Attorney General of Canada v. Lavell

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Attorney General of Canada v. Lavell; Isaac v. Bédard
Supreme Court of Canada
Hearing: February 22, 23, 26, 27, 1973
Judgment: August 27, 1973
Full case name The Attorney General of Canada v. Jeannette Vivian Corbiere Lavell;
Richard Isaac, Leonard Staats, Clarence Jamieson, Rena Hill, Norman Lickers, William White, Nina Burnham, John Capton, Howard Lickers, Clifford Lickers, Mitchell Sandy, Ronald Monture, Gordon Hill, Sydney Henhawk, Ross Powless, Victor Porter, Frank Monture, Renson Jamieson and Vincent Sandy v. Yvonne Bédard
Citations (1973), 38 D.L.R. (3d) 481, 23 C.R.N.S. 197, 11 R.F.L. 333, [1974] S.C.R. 1349.
Prior history Judgment for Lavell in the Federal Court of Appeal
Judgment for Bédard in the Supreme Court of Ontario
Ruling Appeals allowed.
Holding
Section 12(1)(b) of the Indian Act does not violate the right to equality before the law and the protection of the law, as guaranteed under Section 1 (b) of the Canadian Bill of Rights, and is therefore not inoperative.
Court Membership
Chief Justice: Gérald Fauteux
Puisne Justices: Douglas Abbott, Ronald Martland, Wilfred Judson, Roland Ritchie, Emmett Hall, Wishart Spence, Louis-Philippe Pigeon, Bora Laskin
Reasons given
Plurality Ritchie J., joined by Fauteux C.J., and Martland and Judson JJ.
Concurrence Pigeon J.
Dissent Abbott J.
Dissent Laskin J., joined by Hall and Spence JJ.
Laws Applied
Canadian BilI of Rights, R.S.C. 1970, App. III; Indian Act, R.S.C. 1970, c. I-6.

Attorney General of Canada v. Lavell; Isaac v. Bédard, [1974] S.C.R. 1349, was a landmark 5–4 Supreme Court of Canada decision holding that Section 12(1)(b) of the Indian Act[1] did not violate the respondents' right to "equality before the law" under Section 1 (b) of the Canadian Bill of Rights. The two respondents, Lavell and Bédard, had alleged that the impugned section was discriminatory under the Canadian Bill of Rights by virtue of the fact that it deprived Indian women of their status for marrying a non-Indian, but not Indian-men.

The Supreme Court's decision proved very controversial, later influencing the wording of Section 15 of the Canadian Charter of Rights and Freedoms during the drafting process.

Background to Mrs. Lavell[edit]

Mrs. Lavell,[2] a member of Wikwemikong Band of Indians, married David Lavell, a journalism student at Ryerson Institute in Toronto, on April 11, 1970. She was promptly delivered a notice from the Department of Indian Affairs and Northern Development indicating that due to her marriage to a person not registered as Indian, she would no longer be considered an Indian by law. On December 7, 1970, the Indian Registrar deleted her name from the Registry in accordance with Section 12(1)(b) of the Indian Act. Mrs. Lavell disputed her loss of status to the registrar, but without success.

At Mrs. Lavell's request for judicial review of the Registrar's decision, Mrs. Lavell's case was referred to Judge B.W. Grossberg of the York County Court as per section 9(3) of the Indian Act.[3] Mrs. Lavell argued that Section 12(1)(b) of the Indian Act was inoperative due to an irreconcilable abridgement of her right to equality before the law, guaranteed by the Canadian Bill of Rights. In particular, Mrs. Lavell asserted that the Indian Act discriminated against Indian women since only they lost their status as an Indian under the Act, whereas Indian men could marry whomever they so desired without adverse legal consequence. The decision of registrar, she argued, must therefore be reversed.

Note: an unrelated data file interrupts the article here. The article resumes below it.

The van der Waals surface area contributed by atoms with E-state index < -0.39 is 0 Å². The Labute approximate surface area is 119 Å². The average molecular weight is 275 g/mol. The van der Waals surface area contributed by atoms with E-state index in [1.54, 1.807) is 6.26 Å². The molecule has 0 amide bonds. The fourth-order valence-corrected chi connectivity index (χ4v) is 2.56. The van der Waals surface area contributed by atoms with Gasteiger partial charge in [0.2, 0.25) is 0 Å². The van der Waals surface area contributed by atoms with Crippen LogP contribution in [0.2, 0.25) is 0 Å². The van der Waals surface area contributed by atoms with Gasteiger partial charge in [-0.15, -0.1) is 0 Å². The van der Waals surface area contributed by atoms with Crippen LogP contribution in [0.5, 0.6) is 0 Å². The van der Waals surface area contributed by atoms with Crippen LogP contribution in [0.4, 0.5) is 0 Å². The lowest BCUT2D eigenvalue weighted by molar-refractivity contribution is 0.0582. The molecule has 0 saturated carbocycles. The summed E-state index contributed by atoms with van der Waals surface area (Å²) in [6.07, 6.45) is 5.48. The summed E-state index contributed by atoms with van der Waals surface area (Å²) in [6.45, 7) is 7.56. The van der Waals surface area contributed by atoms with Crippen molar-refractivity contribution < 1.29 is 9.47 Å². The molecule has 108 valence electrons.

In the case's proceedings, counsel for the Attorney General of Canada presented evidence to the court demonstrating that Mrs. Lavell had not lived on a single reserve for a period of nine years before her marriage and that she had only made a few "sporadic" visits to her family.[4] Furthermore, counsel argued that as far as the law was concerned, the Indian Act did not discriminate against Indian women. In defence of this proposition, counsel noted that the Supreme Court has rejected the 'similarly-situated doctrine' as the appropriate measure of a party's equality before the law.[5] The appellant, Mrs. Lavell, therefore, counsel for the Attorney General argued, must be compared not to married Indian men, but to all married Canadian women in order to establish whether or not discrimination has in fact occurred by reason of sex.

Judgement of Judge B.W. Grossberg as persona designata (York County Court)[edit]

Grossberg affirmed and upheld the Registrar's decision, holding that the impugned Section of the Indian Act did not discriminate against the appellant on the basis of sex. Judge Grossberg noted that the Indian Act treated all married women equally, Indian or not:

The appellant entered into a voluntary marriage which gave her the status and all the rights enjoyed by all other Canadian married females. Her marriage also imposed on her the same obligations imposed on all other Canadian married females. . .[6]

Judge Grossberg also dismissed the appellant's arguments regarding the different distinctions between male and female Indians, stating that he had difficulty fathoming how such alleged inequalities within different groups of Canadian society are necessarily offensive to the Canadian Bill of Rights. As a matter of fact, Judge Grossberg suggests that it is a laudable point in Canadian history that the appellant is no longer an Indian, since she now she enjoys the same rights and freedoms of all Canadians; a feat which he construes as consistent to the recommendations of the "Report of the Royal Commission on the Status of Women in Canada".[6]

To that end Section 12(1)(b) of the Indian Act, the Judge concludes, is not inoperative in the face of the Canadian Bill of Rights.

Judgement of the Federal Court of Appeal[edit]